Here’s another excuse to take a mid-day nap.
The study, which looked at 3,462 people in Switzerland, noted that this was the first population-based cohort study that looked at the link between frequent napping and cardiovascular disease (CVD).
And no, this doesn’t mean taking daytime naps every day. The authors found one to two naps per week was ideal.
“Nap frequency may help explain the discrepant findings regarding the association between napping and CVD events,” authors noted.
The study looked at participants aged 35 to 75 over a five-year period. None of them had previous heart problems and none of them were sleep-deprived, Today.com noted.
In an accompanying editorial for Heart not linked to the actual study, authors noted that we spend a third of our lives in sleep.
“One of the most common yet understudied sleep behaviours in human beings is daytime napping..
“While napping is traditionally viewed as a countermeasure to sleepiness and as a strategy to boost performance, especially in healthy younger adults or among shift workers, the effects of napping in middle-aged to older-aged populations are largely unknown.”
Authors noted that previous studies in the 1980s found taking a 30-minute afternoon nap could lower your risk of CVD by 30 per cent.
Other studies have shown a 60-minute nap can increase alertness for up to 10 hours, the Guardian reports.
Regardless of these numbers, authors argued there are several limitations when it comes to measuring naps.
“Are they planned or unplanned? What is the purpose of the naps? Are they taken occasionally when needed or habitually as a cultural practice? Are they taken to compensate for insufficient or poor night-time sleep, or do they indicate underlying ill health?” authors of the Heart study wrote.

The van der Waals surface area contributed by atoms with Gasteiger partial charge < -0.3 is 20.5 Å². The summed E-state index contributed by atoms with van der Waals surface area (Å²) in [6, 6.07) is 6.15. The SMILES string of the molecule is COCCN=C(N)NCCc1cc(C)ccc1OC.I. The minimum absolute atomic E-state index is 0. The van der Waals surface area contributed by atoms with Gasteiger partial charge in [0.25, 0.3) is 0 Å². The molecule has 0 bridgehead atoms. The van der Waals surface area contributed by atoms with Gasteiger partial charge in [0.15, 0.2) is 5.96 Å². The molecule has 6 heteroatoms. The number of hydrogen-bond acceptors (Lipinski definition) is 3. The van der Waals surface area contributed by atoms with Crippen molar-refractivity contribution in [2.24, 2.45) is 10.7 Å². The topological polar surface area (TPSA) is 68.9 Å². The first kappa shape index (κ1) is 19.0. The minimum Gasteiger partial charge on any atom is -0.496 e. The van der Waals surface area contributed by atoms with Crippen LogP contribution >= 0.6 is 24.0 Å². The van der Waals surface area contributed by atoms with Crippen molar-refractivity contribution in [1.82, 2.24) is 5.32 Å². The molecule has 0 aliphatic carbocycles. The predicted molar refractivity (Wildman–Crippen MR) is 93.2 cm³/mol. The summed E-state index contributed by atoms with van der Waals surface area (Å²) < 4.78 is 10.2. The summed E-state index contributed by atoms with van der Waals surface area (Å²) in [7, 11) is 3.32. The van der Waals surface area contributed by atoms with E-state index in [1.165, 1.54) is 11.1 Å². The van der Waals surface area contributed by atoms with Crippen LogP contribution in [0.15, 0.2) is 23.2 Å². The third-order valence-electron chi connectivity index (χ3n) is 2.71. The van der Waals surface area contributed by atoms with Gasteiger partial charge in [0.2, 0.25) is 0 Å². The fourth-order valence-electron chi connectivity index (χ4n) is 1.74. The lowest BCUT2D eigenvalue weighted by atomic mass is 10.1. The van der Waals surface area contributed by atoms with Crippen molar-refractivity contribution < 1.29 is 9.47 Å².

“Is night-time sleep quality taken into account? What is the timing, duration and frequency of the naps? Do we count a five minute ‘dozing-off’ as a nap? What is the best way to measure naps? Until we get to the answers to some of these questions, the implications of napping cannot be fully addressed.”
Dr. Neil Stanley, an independent sleep expert and author of How to Sleep Well, previously told Global News a short nap of 20 to 30 minutes — or a power nap — can be helpful.
“[It] can restore alertness, enhance performance, and reduce mistakes and accidents,” he said. “The increase in alertness following a nap may persist for a few hours.”
He says naps have limits and they should not be more than 90 minutes long.
“Sleep inertia is the feeling of grogginess and disorientation that can come with awakening from a deep sleep and can last for approximately 15 minutes to two hours,” he said. “Also, if you nap too long or too late in the day this may affect your nighttime sleep.”
Tips for all nappers
Previously speaking with Global News, sleep expert Alanna McGinn said to avoid interrupted 60-minute naps.
“That is when you are in the deepest phase of sleep in your cycle,” she said. “If you have difficulty falling asleep at night or sleeping through the night then you want to avoid daytime sleep as it will rob you of the restorative sleep you need at night.”
A full sleep cycle is typically 90 minutes and throughout this snooze time, our bodies go through light and deep sleep phases.
“You want to avoid napping past 30 minutes as that’s where you begin to enter a deep phase of sleep. You’ll likely feel like you have a ‘sleep hangover’ if you wake up past this point, so limit your nap to 15 to 20 minutes,” she added.
If that isn’t enough, try the full 90.
“This time frame is perfect for shift workers who may be chronically sleep-deprived and really need the daytime sleep. Don’t forget to set your alarm with an extra five minutes for falling asleep.”
Mini naps, even 10- to 20-minute naps, can boost energy and alertness.
“However, if you experience chronic insomnia or poor sleep quality at night, napping might worsen these problems. Long or frequent naps might interfere with nighttime sleep, [but] overall, napping can benefit most people, even if you get a full night of sleep.”